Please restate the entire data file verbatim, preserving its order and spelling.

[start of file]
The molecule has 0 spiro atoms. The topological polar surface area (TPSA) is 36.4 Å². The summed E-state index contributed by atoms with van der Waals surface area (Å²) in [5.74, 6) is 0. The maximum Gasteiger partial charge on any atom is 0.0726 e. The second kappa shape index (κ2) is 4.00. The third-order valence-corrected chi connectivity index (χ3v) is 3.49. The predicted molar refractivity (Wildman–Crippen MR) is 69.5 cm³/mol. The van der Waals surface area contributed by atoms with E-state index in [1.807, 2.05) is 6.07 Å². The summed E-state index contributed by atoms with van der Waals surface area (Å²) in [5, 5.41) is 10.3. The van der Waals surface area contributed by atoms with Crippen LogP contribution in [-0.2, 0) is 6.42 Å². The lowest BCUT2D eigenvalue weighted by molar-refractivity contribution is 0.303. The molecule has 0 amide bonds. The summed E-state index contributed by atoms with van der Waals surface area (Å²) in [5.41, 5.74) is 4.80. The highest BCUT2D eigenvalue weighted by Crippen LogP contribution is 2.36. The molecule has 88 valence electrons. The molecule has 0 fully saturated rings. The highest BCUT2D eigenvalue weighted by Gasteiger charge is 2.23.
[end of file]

The molecule has 0 spiro atoms. The topological polar surface area (TPSA) is 36.4 Å². The summed E-state index contributed by atoms with van der Waals surface area (Å²) in [5.74, 6) is 0. The maximum Gasteiger partial charge on any atom is 0.0726 e. The second kappa shape index (κ2) is 4.00. The third-order valence-corrected chi connectivity index (χ3v) is 3.49. The predicted molar refractivity (Wildman–Crippen MR) is 69.5 cm³/mol. The van der Waals surface area contributed by atoms with E-state index in [1.807, 2.05) is 6.07 Å². The summed E-state index contributed by atoms with van der Waals surface area (Å²) in [5, 5.41) is 10.3. The van der Waals surface area contributed by atoms with Crippen LogP contribution in [-0.2, 0) is 6.42 Å². The lowest BCUT2D eigenvalue weighted by molar-refractivity contribution is 0.303. The molecule has 0 amide bonds. The summed E-state index contributed by atoms with van der Waals surface area (Å²) in [5.41, 5.74) is 4.80. The highest BCUT2D eigenvalue weighted by Crippen LogP contribution is 2.36. The molecule has 88 valence electrons. The molecule has 0 fully saturated rings. The highest BCUT2D eigenvalue weighted by Gasteiger charge is 2.23.